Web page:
Tom Watson, the hard-charging Labour M.P. who has been one of Rupert Murdoch’s prime antagonists in the phone-hacking scandal, has found himself in a rare position today—under attack.
Watson was the force behind the headline-grabbing language in the parliamentary report into phone hacking that was published to great fanfare yesterday. The report’s unexpectedly damning condemnation of Murdoch—which stated that the mogul is "not a fit person" to run an international media organization—immediately made headlines around the globe. But it has also sparked criticism that Watson went too far—“hijacking” the report, in the words of one committee member, and in the process letting Murdoch off the hook.
Watson fired back at the criticism—and doubled down on the political overtones that have surrounded the release—in an interview with The Daily Beast today, saying that the report’s Conservative authors had been bent on dissention no matter what. “There was nothing we could have done to stop members of the committee from opposing the report,” he says, adding that he faced similar criticism during the committee’s first report against News Corp. in 2009. “That’s exactly what they said when we did the report in 2009. So it’s no surprise they’ve repeated the line this time around.”
Even before the crisis reached a head this summer with the revelation that Murdoch’s News of the World tabloid hacked the voicemail of a murdered schoolgirl, Watson had used his seat in Parliament to batter the mogul and his New York–based News Corp. with constant criticism and accusations, doing as much as any lawmaker to bring the scandal to light.
In the process Watson has gone from a behind-the-scenes political operator—he was once known as a taskmaster for former prime minister Gordon Brown—to a high-profile player in the scandal, dubbed by one British newspaper as Rupert Murdoch’s “tormentor-in-chief.” He was promoted this fall to a top position in the Labour party and recently released his own book on the scandal to warm reviews. And he has helped turn the parliamentary Committee on Culture, Media and Sport—once known as a plum posting for scoring tickets to theater and sporting events—into an investigatory heavyweight on the phone-hacking trail.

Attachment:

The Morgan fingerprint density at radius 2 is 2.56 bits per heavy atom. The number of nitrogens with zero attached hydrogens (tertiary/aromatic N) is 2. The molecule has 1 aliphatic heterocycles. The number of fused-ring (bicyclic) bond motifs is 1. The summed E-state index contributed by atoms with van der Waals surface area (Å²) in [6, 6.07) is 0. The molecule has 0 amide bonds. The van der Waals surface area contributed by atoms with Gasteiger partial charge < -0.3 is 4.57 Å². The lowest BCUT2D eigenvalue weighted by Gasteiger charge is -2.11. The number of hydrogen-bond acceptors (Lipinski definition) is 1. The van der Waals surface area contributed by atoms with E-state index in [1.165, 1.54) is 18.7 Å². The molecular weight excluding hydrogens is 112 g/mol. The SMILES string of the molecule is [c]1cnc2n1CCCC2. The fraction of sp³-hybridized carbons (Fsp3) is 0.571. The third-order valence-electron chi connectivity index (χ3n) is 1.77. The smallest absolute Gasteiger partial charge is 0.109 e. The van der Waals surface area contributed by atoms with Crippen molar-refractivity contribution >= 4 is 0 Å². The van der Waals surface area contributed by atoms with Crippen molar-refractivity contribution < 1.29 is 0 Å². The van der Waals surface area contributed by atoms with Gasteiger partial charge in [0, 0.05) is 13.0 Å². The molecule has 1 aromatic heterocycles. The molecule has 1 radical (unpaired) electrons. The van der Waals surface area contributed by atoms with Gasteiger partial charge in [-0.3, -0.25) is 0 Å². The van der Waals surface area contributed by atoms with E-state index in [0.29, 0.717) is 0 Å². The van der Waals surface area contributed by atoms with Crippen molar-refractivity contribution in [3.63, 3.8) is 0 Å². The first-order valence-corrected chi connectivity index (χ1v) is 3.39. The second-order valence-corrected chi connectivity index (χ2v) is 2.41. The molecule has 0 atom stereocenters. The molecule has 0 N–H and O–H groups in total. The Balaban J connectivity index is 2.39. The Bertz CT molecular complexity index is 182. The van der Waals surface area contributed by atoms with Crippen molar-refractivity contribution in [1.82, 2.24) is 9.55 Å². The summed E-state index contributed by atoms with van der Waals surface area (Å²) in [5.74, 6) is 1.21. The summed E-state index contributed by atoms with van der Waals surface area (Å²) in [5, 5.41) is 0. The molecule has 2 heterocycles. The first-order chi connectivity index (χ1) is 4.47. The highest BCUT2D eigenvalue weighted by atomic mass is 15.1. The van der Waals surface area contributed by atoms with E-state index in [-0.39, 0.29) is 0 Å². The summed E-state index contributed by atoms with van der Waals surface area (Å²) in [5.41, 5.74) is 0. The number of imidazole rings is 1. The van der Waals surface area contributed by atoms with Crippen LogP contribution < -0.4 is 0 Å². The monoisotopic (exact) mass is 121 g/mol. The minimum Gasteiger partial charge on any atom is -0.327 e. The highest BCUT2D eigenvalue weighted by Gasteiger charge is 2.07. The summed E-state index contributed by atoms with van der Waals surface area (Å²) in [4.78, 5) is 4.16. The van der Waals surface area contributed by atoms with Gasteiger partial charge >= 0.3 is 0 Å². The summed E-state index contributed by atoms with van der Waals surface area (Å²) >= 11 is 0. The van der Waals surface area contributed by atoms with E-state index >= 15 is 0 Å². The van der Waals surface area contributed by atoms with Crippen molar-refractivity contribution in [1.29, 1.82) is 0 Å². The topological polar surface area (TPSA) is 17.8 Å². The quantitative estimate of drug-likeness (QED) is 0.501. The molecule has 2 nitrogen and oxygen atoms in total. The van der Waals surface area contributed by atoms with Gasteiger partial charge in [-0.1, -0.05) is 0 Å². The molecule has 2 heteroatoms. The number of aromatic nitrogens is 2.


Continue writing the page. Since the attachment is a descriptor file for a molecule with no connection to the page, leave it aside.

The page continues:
It was before this same committee that Murdoch and his son James, until recently the head of News Corp.’s U.K. arm, received their infamous grilling on phone-hacking last summer, with the elder Murdoch receiving a shaving-cream pie to the face. Yesterday saw the release of the committee’s much-anticipated report into that summer testimony, and into News Corp.’s handling of the scandal at large.
The “unfit” condemnation of Murdoch was pushed by Watson in a special amendment, and it dominated coverage of the report. But it has also led to a high-profile war of words between Watson and his Conservative opponents, along with charges that dissention between the report’s authors has watered down the otherwise-damaging findings about News Corp. and the Murdochs.
On the day after the report’s publication, the conversation in Britain is focused not on the many problems inside News Corp.—and the report contained many detailed and harshly worded findings on that—but on the partisan split within the committee that the “not fit” language has inspired. All four of its Conservative members are reported to have dissented on that point, and in the process the report became the first into phone hacking that the committee has published without unanimous support.